UK & World News
Eastleigh By-Election: Counting Under Way
Liberal Democrats are claiming victory in the Eastleigh by-election, as a late surge by the UK Independence Party threatens to cause David Cameron a big political headache.
Votes are still being counted in the seat vacated by ex-cabinet minister Chris Huhne when he resigned in disgrace after admitting perverting the course of justice. The result is expected by 3am.
Lib Dems claim they are already certain of retaining the Hampshire seat in the first head-to-head contest with the Conservatives since they joined them in the coalition Government.
It was also clear, however, that Ukip had eaten dramatically into both parties' vote and could push the Conservatives into third place - a significant blow to the Prime Minister.
Ukip leader Nigel Farage predicted his party would claim a "minimum second" place in the election - a result that would likely push the Conservative's into fourth.
Turnout was 52.8% - high for a by-election and a reflection of the attention given to the contest which has seen Lib Dem leader Nick Clegg and Mr Cameron make several personal appearances on the campaign trail.
Defeat in one of the target seats considered crucial to securing an overall majority at the next general election would itself have increased backbench pressure on the Prime Minister.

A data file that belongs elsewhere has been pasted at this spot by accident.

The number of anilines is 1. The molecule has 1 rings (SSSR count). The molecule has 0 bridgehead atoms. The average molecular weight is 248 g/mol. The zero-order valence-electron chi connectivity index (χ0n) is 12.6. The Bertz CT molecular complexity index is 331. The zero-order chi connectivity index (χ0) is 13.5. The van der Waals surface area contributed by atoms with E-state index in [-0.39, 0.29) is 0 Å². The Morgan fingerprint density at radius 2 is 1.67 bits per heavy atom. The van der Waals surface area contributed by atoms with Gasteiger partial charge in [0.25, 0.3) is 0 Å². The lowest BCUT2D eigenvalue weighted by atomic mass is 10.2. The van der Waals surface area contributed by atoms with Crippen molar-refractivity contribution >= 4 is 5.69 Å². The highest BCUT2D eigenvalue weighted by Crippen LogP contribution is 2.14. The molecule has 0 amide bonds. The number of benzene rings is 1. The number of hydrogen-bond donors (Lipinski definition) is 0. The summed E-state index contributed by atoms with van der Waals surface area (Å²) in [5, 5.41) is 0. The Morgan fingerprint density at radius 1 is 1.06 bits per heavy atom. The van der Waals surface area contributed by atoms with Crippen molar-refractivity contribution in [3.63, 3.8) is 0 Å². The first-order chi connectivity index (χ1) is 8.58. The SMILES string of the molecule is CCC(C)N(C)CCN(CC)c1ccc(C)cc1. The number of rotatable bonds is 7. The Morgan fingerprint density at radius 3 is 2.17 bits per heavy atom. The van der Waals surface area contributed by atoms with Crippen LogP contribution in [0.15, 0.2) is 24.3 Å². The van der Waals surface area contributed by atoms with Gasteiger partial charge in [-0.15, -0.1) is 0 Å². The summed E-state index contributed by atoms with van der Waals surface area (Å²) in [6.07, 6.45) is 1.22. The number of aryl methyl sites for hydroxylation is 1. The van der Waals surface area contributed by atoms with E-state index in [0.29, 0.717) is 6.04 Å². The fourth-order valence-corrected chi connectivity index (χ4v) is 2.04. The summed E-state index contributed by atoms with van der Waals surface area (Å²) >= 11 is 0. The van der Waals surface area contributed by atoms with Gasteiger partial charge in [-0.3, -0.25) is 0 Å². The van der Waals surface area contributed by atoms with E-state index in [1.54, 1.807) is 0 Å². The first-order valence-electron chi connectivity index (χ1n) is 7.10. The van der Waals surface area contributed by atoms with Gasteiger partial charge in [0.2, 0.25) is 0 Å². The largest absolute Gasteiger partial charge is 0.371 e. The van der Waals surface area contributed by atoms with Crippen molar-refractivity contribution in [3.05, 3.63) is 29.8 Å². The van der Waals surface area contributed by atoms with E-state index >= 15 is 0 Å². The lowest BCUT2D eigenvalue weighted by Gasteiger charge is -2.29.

But finishing behind Ukip would represent a "crisis", influential Tory MP David Davis has declared.
Ukip leader Nigel Farage, who considered running himself, has said he would be "very disappointed" if his party, which has performed well in recent by-elections, came third.
A successful defence of the 3,864 majority secured by Mr Huhne in 2010 would be a conspicuous triumph for the Lib Dems, whose national opinion poll ratings have plummeted since going into government with the Tories.
It has a strong local base, holding all of the local council seats within the constituency, but has seen its campaign overshadowed by sexual harassment claims - strongly denied - against ex-chief executive Lord Rennard.
Defeat would have piled further pressure on the leadership of Deputy Prime Minister Nick Clegg who has faced a maelstrom of criticism over his handling of the affair.
Labour sources concede that they have been "badly squeezed" in the by-election and now expect to come fourth in a contest Opposition leader Ed Miliband had hailed as a test for his "One Nation" message.